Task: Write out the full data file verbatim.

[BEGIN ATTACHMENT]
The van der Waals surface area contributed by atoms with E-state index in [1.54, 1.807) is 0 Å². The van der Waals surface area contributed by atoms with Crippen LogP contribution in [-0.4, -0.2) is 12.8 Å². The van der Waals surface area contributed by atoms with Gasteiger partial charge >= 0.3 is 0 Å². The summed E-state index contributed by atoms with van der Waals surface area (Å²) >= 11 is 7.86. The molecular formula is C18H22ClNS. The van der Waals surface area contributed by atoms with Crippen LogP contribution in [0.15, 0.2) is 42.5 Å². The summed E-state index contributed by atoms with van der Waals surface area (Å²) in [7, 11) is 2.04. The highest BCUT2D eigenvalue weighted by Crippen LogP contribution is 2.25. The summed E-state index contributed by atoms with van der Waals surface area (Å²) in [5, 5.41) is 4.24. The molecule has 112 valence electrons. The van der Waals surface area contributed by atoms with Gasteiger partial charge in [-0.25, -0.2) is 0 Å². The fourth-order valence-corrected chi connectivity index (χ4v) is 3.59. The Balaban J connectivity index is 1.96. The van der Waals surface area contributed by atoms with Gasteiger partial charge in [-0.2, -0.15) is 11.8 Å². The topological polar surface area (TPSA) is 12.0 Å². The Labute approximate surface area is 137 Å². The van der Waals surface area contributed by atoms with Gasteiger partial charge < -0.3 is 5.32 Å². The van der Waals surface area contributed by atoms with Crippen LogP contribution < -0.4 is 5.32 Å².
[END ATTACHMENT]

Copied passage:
The van der Waals surface area contributed by atoms with E-state index in [1.54, 1.807) is 0 Å². The van der Waals surface area contributed by atoms with Crippen LogP contribution in [-0.4, -0.2) is 12.8 Å². The van der Waals surface area contributed by atoms with Gasteiger partial charge >= 0.3 is 0 Å². The summed E-state index contributed by atoms with van der Waals surface area (Å²) >= 11 is 7.86. The molecular formula is C18H22ClNS. The van der Waals surface area contributed by atoms with Crippen LogP contribution in [0.15, 0.2) is 42.5 Å². The summed E-state index contributed by atoms with van der Waals surface area (Å²) in [7, 11) is 2.04. The highest BCUT2D eigenvalue weighted by Crippen LogP contribution is 2.25. The summed E-state index contributed by atoms with van der Waals surface area (Å²) in [5, 5.41) is 4.24. The molecule has 112 valence electrons. The van der Waals surface area contributed by atoms with Gasteiger partial charge in [-0.25, -0.2) is 0 Å². The fourth-order valence-corrected chi connectivity index (χ4v) is 3.59. The Balaban J connectivity index is 1.96. The van der Waals surface area contributed by atoms with Gasteiger partial charge in [-0.2, -0.15) is 11.8 Å². The topological polar surface area (TPSA) is 12.0 Å². The Labute approximate surface area is 137 Å². The van der Waals surface area contributed by atoms with Gasteiger partial charge < -0.3 is 5.32 Å². The van der Waals surface area contributed by atoms with Crippen LogP contribution < -0.4 is 5.32 Å².